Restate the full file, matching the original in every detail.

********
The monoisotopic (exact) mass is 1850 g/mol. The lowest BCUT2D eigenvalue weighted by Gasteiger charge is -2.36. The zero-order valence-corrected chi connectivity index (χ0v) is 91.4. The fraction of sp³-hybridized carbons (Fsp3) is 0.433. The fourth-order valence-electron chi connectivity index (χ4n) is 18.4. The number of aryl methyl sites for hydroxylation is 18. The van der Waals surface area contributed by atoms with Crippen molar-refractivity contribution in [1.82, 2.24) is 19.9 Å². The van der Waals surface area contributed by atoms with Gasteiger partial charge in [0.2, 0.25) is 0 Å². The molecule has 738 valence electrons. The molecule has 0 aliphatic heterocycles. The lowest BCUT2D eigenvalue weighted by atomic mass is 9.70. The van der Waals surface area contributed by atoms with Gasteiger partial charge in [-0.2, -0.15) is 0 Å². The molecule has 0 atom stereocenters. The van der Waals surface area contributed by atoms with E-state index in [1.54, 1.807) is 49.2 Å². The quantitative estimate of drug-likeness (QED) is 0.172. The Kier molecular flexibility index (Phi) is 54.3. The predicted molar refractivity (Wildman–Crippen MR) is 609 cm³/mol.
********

The monoisotopic (exact) mass is 1850 g/mol. The lowest BCUT2D eigenvalue weighted by Gasteiger charge is -2.36. The zero-order valence-corrected chi connectivity index (χ0v) is 91.4. The fraction of sp³-hybridized carbons (Fsp3) is 0.433. The fourth-order valence-electron chi connectivity index (χ4n) is 18.4. The number of aryl methyl sites for hydroxylation is 18. The van der Waals surface area contributed by atoms with Crippen molar-refractivity contribution in [1.82, 2.24) is 19.9 Å². The van der Waals surface area contributed by atoms with Gasteiger partial charge in [0.2, 0.25) is 0 Å². The molecule has 738 valence electrons. The molecule has 0 aliphatic heterocycles. The lowest BCUT2D eigenvalue weighted by atomic mass is 9.70. The van der Waals surface area contributed by atoms with Gasteiger partial charge in [-0.2, -0.15) is 0 Å². The molecule has 0 atom stereocenters. The van der Waals surface area contributed by atoms with E-state index in [1.54, 1.807) is 49.2 Å². The quantitative estimate of drug-likeness (QED) is 0.172. The Kier molecular flexibility index (Phi) is 54.3. The predicted molar refractivity (Wildman–Crippen MR) is 609 cm³/mol.